"Mom, I've made a border out of lego in my room!" Nevin said.
A border out of Lego? I thought. All the way around his room? It was a bizarre project to take on, but it says something about his personality that I didn't think that this was entirely out of the ordinary. I forgot all about it in about eight seconds.
It wasn't until two nights ago that I came into their room to read stories and Nevin said, "Look at my border! Isn't it good?" that I thought Ohhhh, we've done it again.
Hanging on our wall, we have fantastic art. The kids made two canvases last summer and the paintings speak volumes about who they are. Scarlett's painting is full of colour, abstract and, for the work of a three-year-old, it is really pleasing to look at. Nevin painted a police SUV driving on a road. It is an imaginative object rendered literal and specific. Trying to get him to expand his horizons a little (and to add a little colour to the very-white-not-a-part-of-the-police-SUV edges of the canvas), I suggested "why don't you draw a border around it?"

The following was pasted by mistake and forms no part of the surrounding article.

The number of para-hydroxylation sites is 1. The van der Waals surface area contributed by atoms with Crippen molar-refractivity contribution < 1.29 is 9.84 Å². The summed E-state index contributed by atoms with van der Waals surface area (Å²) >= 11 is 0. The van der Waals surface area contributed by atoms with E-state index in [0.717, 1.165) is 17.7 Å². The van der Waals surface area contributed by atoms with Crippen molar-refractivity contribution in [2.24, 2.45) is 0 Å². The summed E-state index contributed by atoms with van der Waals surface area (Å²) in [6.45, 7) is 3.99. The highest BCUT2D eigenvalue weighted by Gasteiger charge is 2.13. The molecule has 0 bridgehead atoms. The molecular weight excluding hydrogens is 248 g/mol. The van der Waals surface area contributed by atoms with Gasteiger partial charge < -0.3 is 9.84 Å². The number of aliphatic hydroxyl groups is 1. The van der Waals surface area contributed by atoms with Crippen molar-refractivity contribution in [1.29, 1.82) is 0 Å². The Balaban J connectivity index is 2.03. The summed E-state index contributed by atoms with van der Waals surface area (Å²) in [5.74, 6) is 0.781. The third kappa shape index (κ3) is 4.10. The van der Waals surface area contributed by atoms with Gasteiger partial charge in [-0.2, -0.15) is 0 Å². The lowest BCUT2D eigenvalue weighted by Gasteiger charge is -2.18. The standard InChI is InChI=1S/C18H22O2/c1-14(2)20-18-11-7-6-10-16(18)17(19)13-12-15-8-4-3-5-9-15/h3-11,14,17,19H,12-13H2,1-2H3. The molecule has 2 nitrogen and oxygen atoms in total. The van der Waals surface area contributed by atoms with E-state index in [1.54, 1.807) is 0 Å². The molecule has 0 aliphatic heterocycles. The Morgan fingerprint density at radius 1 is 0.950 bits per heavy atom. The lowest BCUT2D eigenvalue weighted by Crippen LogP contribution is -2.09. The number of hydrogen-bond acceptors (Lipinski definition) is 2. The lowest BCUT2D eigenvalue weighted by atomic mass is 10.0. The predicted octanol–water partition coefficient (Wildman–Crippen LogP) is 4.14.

"Great idea Mom!" he said and he proceeded to draw a giant navy blob on top of the SUV with a too-small navy rectangle above it. Weird kid thing, I thought.
It took me until October to figure it out: he literally drew a USA-Canada customs border gate.
So, in Nevin's room there is currently a large USA-Canada customs office with a gate for Lego cars and trucks to pass through; NOT a row of Lego encircling his room. And it only took me a week to understand.